ok, so i did check her body fat after discussing aging skin. she knew about aging muscle but felt she'd stayed ahead of the curve on that. her body fat - for those who've done skinfolds, you know how some women can be hard to pinch; well she was a charpe (sp?) dog, easy to peel, even at the thigh - was 17.9%. i showed her a chart that compared athlete types, male and female, and she ranks better than most college athletes, and in some sports, better than male athletes. in other words, her belly fat, and her thigh wobble, was really nothing more than whatever fat she may have plus sagging skin.

today, while helping the woman whose house i'm keeping get the pool ready for summer, i got a question: ok, irv, what can i do to prevent...and then she showed me....her skin from sagging? hence i felt i was getting a universal message, deal with sag.

we have several types of collagen in our bodies - a molecule that is tough, elastic, and when all is right in the world, lined up in parallel to ensure smoothness, as in muscle fibers. as we age, however, the collagen that makes up most of our skin changes to another type that is less elastic, less tough. hence, older people - you pick the age but generally over 65, 70 - have thinner skin that droops more when lined up perpendicular to gravity. now, what does that mean?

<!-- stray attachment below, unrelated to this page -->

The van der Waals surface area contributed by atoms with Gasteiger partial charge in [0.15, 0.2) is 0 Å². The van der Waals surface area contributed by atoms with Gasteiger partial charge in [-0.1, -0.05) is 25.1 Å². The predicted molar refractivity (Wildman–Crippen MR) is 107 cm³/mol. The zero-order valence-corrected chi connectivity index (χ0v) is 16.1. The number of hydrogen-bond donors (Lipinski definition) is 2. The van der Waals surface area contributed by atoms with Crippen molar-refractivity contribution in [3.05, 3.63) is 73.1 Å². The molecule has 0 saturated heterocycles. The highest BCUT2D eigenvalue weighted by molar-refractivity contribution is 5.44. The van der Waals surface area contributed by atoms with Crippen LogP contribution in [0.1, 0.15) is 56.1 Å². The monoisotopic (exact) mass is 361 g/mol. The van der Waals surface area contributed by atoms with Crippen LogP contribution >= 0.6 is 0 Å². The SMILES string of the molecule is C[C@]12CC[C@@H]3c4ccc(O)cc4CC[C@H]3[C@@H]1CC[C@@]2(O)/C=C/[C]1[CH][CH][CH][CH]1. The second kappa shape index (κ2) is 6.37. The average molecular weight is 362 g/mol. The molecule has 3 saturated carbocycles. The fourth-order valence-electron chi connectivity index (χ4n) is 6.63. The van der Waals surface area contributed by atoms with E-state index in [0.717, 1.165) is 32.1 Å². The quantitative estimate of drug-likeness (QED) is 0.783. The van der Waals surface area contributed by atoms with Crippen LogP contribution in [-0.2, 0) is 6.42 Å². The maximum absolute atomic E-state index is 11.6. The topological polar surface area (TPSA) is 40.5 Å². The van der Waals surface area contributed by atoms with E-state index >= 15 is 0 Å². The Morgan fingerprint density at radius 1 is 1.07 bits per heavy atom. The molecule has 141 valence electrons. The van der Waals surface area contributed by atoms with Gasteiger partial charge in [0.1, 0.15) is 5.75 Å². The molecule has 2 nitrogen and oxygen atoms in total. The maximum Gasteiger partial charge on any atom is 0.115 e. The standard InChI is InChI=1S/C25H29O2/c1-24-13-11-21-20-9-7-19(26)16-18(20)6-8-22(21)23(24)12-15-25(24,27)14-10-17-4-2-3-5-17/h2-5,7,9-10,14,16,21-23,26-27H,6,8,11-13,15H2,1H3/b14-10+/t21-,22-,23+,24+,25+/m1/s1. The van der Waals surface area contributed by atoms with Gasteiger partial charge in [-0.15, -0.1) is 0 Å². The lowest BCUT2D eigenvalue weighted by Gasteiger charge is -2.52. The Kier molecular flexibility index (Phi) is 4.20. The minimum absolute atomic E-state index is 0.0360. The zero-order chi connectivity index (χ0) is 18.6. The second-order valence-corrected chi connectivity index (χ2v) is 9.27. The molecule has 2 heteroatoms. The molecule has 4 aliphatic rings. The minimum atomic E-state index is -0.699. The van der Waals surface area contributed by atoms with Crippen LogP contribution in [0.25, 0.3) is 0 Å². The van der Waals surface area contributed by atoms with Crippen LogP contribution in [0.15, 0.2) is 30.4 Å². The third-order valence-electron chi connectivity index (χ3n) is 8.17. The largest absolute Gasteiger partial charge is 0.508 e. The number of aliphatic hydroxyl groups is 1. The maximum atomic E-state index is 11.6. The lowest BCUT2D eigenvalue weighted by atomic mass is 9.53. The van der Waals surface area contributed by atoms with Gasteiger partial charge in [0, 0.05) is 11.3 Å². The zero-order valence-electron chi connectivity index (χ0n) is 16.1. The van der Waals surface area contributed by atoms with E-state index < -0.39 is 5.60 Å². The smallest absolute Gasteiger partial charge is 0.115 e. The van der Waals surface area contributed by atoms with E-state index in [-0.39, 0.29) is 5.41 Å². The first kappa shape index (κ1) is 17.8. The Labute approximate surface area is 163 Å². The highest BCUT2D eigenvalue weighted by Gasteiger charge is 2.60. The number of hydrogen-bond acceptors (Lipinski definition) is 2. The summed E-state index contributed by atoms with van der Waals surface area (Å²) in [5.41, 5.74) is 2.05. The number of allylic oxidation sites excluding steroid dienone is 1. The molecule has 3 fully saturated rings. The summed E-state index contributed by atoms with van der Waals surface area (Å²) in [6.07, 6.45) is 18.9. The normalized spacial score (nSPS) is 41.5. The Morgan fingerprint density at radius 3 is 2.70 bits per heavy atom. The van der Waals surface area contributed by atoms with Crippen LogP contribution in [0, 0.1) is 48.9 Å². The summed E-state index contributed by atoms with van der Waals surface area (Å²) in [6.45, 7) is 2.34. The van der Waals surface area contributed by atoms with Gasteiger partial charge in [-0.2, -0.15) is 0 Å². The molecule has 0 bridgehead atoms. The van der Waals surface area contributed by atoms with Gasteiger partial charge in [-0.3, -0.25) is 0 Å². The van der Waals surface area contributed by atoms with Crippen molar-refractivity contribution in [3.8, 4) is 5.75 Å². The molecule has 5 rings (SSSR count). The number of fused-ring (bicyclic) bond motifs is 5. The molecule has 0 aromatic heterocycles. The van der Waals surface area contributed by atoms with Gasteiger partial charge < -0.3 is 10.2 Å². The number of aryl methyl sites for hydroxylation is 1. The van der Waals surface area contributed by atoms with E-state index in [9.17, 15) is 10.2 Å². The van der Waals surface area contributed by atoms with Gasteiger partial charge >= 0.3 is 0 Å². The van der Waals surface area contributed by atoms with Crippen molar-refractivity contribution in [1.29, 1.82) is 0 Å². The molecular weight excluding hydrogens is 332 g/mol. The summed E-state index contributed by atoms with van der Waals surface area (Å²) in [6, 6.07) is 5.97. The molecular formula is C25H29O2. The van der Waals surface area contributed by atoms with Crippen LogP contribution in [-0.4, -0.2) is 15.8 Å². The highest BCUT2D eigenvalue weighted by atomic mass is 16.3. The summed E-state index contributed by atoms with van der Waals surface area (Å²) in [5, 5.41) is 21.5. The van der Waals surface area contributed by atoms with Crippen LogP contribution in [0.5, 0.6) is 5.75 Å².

well, stand up and look in the mirror. if you think your face is saggy now, try placing a mirror on the bathroom counter top and lean forward for a few seconds - it sags even more...toward the floor, i.e. perpendicular to gravity's pull. thus, when you raise your upper arm- in abduction - and flex the elbow - a la making a biceps muscle - the back of your arm is perpendicular to gravity...and, unless you're young, muscular, and lean - helps to be a male - your triceps sag. that's life....